Wednesday, June 29, 2011

New Law in Tennessee on Harassment

The TN Legislature recently passed a law, sure to effect many Chattanooga residents, which expands the Class A misdemeanor of Harassment to include posts on Social Networking sites. The law provides that harassment includes:

"Any display of an image in a manner in which there is a reasonable expectation that it will be viewed by the victim by telephone, in writing or by electronic communication, without legitimate purpose and:




1) With malicious intent to frighten, intimidate or cause emotional distress; or
2) In a manner the Defendant knows, or reasonably should know, would frighten, intimidate or cause emotional distress to a similarly situated person of reasonable sensibilities; and
3) As a result of the communication, the person is frightened, intimidated or emotionally distressed."

A violation of this law will carry a sentence of up to 30 hours of community service or a fine of $100.00.

The intention behind the law is to prevent cyberbullying among children and teenagers. The law focuses much of its attention on social networking sites such as Facebook and Twitter where users are able to post pictures and comments on other users' walls with little restrictions.

In an effort to clarify the scope of the rule, Senator Bill Ketron states "The images must be targeted at a specific person. If you randomly stumble upon something online that was offensive, this law would not apply."

Many critics of the law feel that it is overly broad, creating a "slippery slope" when it comes to deciding what constitutes harassment and what doesn't. On its face it is hard to determine if the law applies only to minors or if it applies to adults as well. Many also feel that this new legislation will open a "pandora's box" with respect to control over the type of material that can be posted on the Internet.


TN cyberbullying law draws ridicule

The law is set to go into effect on July 1, 2011.

Wednesday, June 22, 2011

Indigent Defendants Do Not Have the Right to an Attorney in Civil Contempt Proceedings

  • Turner v. Rogers



  • The U.S. Supreme Court decided an interesting case this week, Turner v. Rogers, addressing an indigent defendant's right to counsel for civil contempt proceedings when facing incarceration. Turner was held in contempt of court and sentenced to incarceration several times over many years because of his failure to pay child support. While imprisoned for a year, he appealed arguing that under the Fourteenth Amendment, he was entitled to counsel during his hearing (even though the custodial parent, Rogers, did not have an attorney at the hearing either).


    The Court unanimously held that Turner was not entitled to an attorney at his hearing. The Court noted that the Sixth Amendment right to counsel only applies in criminal cases so they had to look to the Fourteenth Amendment's Due Process clause. Citing policy reasons for the importance of due process, the Court ultimately decided that providing an indigent defendant with an attorney in civil contempt proceedings would make the proceedings "less fair" overall. The reasoning for this is because, as here, a lot of times the custodial parent seeking child support is not represented by counsel either. Since this parent is arguably a single parent, trying to support a family, he or she may not have the money for an attorney. To appoint counsel to one party and not the other would make the proceedings vastly unfair.


    The Court also held, however, that there are certain procedural safeguards that should be in place to prevent violations of due process in situations like this. For instance, the lower court should have informed Turner of the legal significance of his financial situation; or they should have had a common form for defendants to fill out regarding their financial situations; or lastly, they should have afforded Turner the opportunity to answer questions about his financial status during the hearing. Without these procedural safeguards, the Court was required to vacate the decision and remand the case for further proceedings.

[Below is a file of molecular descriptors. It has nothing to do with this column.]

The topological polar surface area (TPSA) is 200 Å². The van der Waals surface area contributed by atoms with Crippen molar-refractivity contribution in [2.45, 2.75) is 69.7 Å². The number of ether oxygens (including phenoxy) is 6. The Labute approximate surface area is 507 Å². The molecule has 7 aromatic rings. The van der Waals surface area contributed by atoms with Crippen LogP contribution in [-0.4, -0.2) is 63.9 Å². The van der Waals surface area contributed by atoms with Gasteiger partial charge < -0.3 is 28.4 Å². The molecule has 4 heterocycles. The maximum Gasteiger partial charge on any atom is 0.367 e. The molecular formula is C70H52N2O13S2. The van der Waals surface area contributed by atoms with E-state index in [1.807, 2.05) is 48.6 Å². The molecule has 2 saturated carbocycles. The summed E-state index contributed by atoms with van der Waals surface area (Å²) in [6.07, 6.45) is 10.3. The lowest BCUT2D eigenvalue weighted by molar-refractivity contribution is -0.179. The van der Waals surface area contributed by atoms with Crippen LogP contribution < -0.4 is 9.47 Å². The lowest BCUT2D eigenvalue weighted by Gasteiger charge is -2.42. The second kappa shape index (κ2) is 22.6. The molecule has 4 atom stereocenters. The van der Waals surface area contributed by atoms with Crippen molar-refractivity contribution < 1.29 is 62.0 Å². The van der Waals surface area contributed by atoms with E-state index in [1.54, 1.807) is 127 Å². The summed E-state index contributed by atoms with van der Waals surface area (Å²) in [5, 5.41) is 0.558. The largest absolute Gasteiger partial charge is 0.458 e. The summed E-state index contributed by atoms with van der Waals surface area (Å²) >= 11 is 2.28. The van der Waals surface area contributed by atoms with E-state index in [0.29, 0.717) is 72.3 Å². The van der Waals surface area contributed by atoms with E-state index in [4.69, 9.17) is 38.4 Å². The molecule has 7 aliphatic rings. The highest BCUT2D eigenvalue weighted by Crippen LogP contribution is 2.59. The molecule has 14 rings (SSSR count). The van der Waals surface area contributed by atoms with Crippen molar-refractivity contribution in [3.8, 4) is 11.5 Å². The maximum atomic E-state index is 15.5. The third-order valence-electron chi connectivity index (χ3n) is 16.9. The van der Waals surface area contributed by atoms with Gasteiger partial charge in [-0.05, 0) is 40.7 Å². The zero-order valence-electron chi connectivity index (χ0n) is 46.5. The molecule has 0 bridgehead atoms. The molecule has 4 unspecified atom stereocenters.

Tennessee Criminal Law Review discussed this case after Oral Arguments here.  There has been extensive coverage about his case: New York TimesWashington Post, and the Wall Street Journal Blog all offer analysis that is worth reading.

    Supreme Court sides with Wal-mart in Huge Class Action Suit

  • Wal-Mart Stores, Inc. v. Dukes, et. al.


  • Three former or current Wal-Mart employees brought suit against Wal-Mart as representatives of one of the largest class action suits in history. Members of the class action included 1.5 million current or former female employees of Wal-Mart Stores, Inc. alleging Title VII violations and discriminatory practices based on their gender. Specifically, the Plaintiffs allege that Wal-Mart's promotion and employment procedures are discriminatory towards women and favorable towards men; generally men are paid more and receive more promotions than women of the same employment levels.

    The question for the Court was whether this class action fully complies with the requirements of Rule 23 of the Federal Rules of Civil Procedure. There are four requirements a class action suit must meet under Rule 23: numerosity, commonality, typicality, and adequate representation. The 5-4 opinion written by Justice Scalia centered around the "commonality" requirement and whether the 1.5 million women involved could prove that there are "questions of law or fact that are common to the class." Justice Scalia suggested that the commonality requirement required much more than multiple violations of the same provision of law by Wal-Mart. Rather, all members of the class action must have suffered the same injury. The plaintiffs were trying to "literally sue about millions of employment decisions at once." According to the Court,